In today’s supercomputers, the high speed comes from the fact that it does many things and can perform a lot of partial calculations simultaneously. This requires a program with many subtasks. In the past, the number of these was in the hundreds with a traditional supercomputer. In today’s machines, 5 to 10 thousand compute units, that is, processors are present in a graphics card. There will be a lot of these – 140 in Komondor. If I assume 1 000 in each, that makes 140 000 compute units. Very large supercomputers have several tens of thousands of cards and run several tens of millions of jobs simultaneously. To be able to make use of this performance, this many subtasks must be simultaneously ready for execution. Now, this is not easy – to write a program code in which there are millions of processes running simultaneously. Of course, there are repeated patterns and typical jobs based on the similarity of their data structure or algorithm. Once we got to know one of them, we can use the same algorithms and methods when a similar one comes.

Aren’t supercomputers dehumanising science this way?

No. Programmers will keep having the task of deciding on which jobs should be reasonably parallelised, and when it is not worth it. Software may help, and they can generate parts of the code automatically, but they cannot tell you which parts. These algorithms are driven by human thought. In many cases, known methods are designed to be executed after one another, and may not be suitable for parallelising. Then we need to rethink the entire task to find an alternative solution that can be parallelised.

Are there experiments with novel solutions going on?

As long as our thinking is bound by something – whether experience or a preconception –, we may not be sure that we use a new technology properly. There are mathematical theories and methods behind the algorithms. Original basic concepts have turned out to be unsuitable for such a degree of parallelising in a number of recent cases. Mathematicians and physicists are seeking alternative solutions, and we will be able to increase the speed by orders of magnitude when they find them.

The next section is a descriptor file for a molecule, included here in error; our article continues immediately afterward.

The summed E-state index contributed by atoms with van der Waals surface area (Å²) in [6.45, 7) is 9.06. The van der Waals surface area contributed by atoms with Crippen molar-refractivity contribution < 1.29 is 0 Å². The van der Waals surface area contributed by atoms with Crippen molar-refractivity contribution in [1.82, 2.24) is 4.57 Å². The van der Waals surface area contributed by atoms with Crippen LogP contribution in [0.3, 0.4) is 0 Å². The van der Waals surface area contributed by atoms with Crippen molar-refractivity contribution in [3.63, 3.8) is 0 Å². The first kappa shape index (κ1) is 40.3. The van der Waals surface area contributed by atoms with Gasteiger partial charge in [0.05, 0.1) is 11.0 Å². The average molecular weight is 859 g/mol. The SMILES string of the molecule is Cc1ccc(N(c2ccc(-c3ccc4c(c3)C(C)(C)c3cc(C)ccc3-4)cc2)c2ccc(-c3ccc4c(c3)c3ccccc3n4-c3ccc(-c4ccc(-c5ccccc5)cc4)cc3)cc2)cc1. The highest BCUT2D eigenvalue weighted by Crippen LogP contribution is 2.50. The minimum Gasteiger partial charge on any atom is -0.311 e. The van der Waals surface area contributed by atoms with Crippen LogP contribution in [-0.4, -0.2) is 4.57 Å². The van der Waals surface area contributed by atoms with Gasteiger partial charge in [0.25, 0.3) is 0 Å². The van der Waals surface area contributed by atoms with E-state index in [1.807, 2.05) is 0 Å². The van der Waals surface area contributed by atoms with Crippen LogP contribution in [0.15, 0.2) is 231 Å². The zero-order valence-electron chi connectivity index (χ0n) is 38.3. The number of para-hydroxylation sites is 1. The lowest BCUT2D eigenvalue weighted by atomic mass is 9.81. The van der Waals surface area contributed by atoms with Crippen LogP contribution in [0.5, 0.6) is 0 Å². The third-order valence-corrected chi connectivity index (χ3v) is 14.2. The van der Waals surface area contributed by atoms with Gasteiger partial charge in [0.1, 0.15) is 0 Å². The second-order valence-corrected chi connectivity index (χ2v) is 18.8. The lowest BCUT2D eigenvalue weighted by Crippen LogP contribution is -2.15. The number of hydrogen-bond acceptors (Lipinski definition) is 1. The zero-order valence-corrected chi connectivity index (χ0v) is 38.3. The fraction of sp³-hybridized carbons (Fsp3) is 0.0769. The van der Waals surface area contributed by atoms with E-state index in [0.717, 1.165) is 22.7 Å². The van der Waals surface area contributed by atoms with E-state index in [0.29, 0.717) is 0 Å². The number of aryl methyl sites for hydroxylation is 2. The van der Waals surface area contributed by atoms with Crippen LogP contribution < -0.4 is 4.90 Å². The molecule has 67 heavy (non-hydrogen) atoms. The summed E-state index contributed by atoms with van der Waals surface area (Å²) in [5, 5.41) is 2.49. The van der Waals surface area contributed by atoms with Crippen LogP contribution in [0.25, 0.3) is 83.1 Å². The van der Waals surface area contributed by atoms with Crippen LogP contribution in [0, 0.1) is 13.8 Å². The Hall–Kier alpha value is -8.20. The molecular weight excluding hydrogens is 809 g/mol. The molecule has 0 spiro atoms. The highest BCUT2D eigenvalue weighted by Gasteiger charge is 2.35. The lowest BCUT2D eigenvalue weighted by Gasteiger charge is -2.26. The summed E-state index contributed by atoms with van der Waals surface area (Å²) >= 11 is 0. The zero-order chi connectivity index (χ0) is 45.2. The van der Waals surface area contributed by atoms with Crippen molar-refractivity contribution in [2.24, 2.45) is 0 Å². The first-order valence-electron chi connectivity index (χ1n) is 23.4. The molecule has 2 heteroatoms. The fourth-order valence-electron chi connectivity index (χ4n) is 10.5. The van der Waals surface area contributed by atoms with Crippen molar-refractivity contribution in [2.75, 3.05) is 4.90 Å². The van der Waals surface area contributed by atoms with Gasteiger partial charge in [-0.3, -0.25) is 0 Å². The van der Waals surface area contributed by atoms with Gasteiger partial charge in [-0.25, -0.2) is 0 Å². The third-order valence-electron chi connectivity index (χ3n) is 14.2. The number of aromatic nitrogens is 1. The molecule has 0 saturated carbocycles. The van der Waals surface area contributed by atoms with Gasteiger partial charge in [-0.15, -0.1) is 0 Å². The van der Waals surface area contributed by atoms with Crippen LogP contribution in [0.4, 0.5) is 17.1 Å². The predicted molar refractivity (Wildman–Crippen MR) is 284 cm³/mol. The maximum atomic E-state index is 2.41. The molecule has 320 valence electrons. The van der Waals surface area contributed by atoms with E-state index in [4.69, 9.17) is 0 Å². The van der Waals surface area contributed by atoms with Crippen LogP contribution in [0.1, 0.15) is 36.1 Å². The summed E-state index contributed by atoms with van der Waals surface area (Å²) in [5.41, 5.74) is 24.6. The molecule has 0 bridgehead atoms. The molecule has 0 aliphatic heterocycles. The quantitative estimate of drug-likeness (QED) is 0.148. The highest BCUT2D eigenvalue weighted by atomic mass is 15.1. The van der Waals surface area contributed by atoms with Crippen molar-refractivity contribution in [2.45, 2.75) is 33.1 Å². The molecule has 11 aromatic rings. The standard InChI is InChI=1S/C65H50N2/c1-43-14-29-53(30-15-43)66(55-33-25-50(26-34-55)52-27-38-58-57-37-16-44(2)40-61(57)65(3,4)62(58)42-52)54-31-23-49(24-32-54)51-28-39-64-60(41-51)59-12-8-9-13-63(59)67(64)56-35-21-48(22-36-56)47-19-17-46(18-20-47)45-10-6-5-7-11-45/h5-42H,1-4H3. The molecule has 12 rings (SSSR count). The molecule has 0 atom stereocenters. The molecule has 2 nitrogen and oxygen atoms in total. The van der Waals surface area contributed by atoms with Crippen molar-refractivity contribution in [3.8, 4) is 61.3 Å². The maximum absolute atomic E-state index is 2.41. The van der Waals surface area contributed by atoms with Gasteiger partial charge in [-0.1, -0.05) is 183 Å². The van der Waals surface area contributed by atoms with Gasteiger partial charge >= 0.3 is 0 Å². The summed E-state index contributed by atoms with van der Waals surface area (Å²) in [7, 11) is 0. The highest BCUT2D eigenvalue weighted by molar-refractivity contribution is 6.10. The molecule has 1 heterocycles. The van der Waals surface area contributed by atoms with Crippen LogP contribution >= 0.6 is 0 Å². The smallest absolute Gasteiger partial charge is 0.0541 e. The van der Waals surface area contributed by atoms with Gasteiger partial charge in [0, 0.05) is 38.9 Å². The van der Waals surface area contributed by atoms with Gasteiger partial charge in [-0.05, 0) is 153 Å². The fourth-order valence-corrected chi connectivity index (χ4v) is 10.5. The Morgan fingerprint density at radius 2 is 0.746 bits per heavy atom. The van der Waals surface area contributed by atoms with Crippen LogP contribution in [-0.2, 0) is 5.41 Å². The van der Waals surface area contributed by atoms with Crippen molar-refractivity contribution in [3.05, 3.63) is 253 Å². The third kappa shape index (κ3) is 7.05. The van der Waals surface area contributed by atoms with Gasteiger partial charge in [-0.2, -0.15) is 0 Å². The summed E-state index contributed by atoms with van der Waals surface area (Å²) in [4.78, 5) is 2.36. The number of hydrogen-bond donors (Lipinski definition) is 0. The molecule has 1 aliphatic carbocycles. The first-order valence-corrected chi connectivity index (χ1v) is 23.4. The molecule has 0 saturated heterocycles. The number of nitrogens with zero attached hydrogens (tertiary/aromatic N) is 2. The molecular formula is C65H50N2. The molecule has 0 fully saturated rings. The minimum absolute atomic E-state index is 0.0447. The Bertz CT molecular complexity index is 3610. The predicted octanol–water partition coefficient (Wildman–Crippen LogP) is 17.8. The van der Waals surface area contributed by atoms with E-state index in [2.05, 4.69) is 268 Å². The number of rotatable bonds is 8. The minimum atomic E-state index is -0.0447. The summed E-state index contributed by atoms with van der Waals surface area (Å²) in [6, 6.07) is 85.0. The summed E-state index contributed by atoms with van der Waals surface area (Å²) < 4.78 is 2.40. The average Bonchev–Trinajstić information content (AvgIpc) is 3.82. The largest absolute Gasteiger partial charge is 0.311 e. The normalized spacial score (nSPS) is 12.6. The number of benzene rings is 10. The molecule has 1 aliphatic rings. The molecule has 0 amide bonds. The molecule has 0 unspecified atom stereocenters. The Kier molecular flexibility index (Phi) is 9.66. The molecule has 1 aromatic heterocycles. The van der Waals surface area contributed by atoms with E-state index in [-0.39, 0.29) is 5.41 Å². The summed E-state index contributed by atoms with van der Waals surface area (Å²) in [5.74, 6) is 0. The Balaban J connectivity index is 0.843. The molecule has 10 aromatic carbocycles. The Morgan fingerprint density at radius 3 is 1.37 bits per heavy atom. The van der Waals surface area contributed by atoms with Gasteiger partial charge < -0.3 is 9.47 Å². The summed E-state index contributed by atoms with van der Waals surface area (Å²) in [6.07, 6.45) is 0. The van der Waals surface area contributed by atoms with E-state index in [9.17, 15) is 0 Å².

How did you join the supercomputer development work of Hungary?

When the first supercomputer, SUN arrived, I was already following the developments in Hungary. On the one hand, I knew Dr. Tamás Máray from my university years; on the other hand, I always worked with parallel programming. But from 2005, I got predominantly interested in distributed systems. My curiosity about supercomputers got reinforced after 2006 when graphics cards emerged. As far as I know, I was the first at the university to have a GPUbased server with 4 cards. It was clear by then that very big things are coming, and that’s why I started to use, research, and develop it very intensively.

To what extent do you think the use of supercomputers is challenging?

This has levels. If you are lucky, you can solve your task using a program code written by others. For example, you need a molecular simulation program. If there is one, you just enter the data and start the program. This can be done by anyone having basic calculation skills. The difficulties come when such software doesn’t exist or is not capable of doing the thing we need. In such cases, the question is whether the software can be upgraded to include additional functions or whether a brand new program is needed for the task. This is a serious challenge.

What is the essence of this challenge?

The fundamental mission of a supercomputer is to calculate faster than a traditional computer. But on the level of the basic principle, a supercomputer is made up of the same components as a laptop. We can only become faster if we are able to use the myriad components of supercomputers simultaneously and efficiently. When we write bad program codes, losses can be huge during the execution when the machine waits for something instead of computing. For data, or for someone else to finish what they are doing. If internal coordination and communication between the subtasks are not well-organised, it may happen that the machine quickly calculates something and then just waits. The challenge is to use the supercomputer constantly, with zero losses, and at 100% capacity.

How would you describe the evolution of supercomputers?

Uninterrupted – performance keeps rising constantly. First, it did a hundred thousand operations per second and then we reached one million, one billion... Now the latest level is supercomputers in the exaflops range, and the whole world is trying to break through this performance barrier. But technological leaps always come during this evolution. One technology prevails for about a decade and then comes a leap, and the supercomputer industry evolves into that direction until the next one. The last such leap was the emergence of graphics processors, and this development direction has been here since 2010 and will remain predominant for a big chunk of time.